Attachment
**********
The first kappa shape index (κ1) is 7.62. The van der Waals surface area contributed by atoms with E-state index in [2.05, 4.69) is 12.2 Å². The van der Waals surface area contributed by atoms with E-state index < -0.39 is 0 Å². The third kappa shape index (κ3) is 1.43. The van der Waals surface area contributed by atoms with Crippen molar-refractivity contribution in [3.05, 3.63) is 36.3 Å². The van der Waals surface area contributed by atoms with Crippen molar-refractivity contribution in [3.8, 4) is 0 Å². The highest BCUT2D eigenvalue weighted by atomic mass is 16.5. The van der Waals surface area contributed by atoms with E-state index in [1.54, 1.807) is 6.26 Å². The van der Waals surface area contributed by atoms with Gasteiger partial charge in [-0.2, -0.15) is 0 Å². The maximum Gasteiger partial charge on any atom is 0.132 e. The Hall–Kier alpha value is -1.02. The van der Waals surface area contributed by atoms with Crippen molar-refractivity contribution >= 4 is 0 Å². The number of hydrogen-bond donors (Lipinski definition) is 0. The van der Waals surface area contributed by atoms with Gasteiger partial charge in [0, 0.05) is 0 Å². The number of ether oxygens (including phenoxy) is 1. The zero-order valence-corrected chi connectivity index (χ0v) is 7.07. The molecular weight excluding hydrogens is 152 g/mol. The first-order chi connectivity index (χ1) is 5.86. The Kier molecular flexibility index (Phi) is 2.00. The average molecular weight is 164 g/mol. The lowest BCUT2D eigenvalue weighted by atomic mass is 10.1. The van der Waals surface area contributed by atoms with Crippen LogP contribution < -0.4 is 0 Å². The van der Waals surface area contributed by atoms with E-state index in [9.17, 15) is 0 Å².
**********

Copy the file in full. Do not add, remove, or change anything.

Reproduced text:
The first kappa shape index (κ1) is 7.62. The van der Waals surface area contributed by atoms with E-state index in [2.05, 4.69) is 12.2 Å². The van der Waals surface area contributed by atoms with E-state index < -0.39 is 0 Å². The third kappa shape index (κ3) is 1.43. The van der Waals surface area contributed by atoms with Crippen molar-refractivity contribution in [3.05, 3.63) is 36.3 Å². The van der Waals surface area contributed by atoms with Crippen molar-refractivity contribution in [3.8, 4) is 0 Å². The highest BCUT2D eigenvalue weighted by atomic mass is 16.5. The van der Waals surface area contributed by atoms with E-state index in [1.54, 1.807) is 6.26 Å². The van der Waals surface area contributed by atoms with Gasteiger partial charge in [-0.2, -0.15) is 0 Å². The maximum Gasteiger partial charge on any atom is 0.132 e. The Hall–Kier alpha value is -1.02. The van der Waals surface area contributed by atoms with Crippen molar-refractivity contribution >= 4 is 0 Å². The number of hydrogen-bond donors (Lipinski definition) is 0. The van der Waals surface area contributed by atoms with Gasteiger partial charge in [0, 0.05) is 0 Å². The number of ether oxygens (including phenoxy) is 1. The zero-order valence-corrected chi connectivity index (χ0v) is 7.07. The molecular weight excluding hydrogens is 152 g/mol. The first-order chi connectivity index (χ1) is 5.86. The Kier molecular flexibility index (Phi) is 2.00. The average molecular weight is 164 g/mol. The lowest BCUT2D eigenvalue weighted by atomic mass is 10.1. The van der Waals surface area contributed by atoms with Crippen LogP contribution < -0.4 is 0 Å². The van der Waals surface area contributed by atoms with E-state index in [9.17, 15) is 0 Å².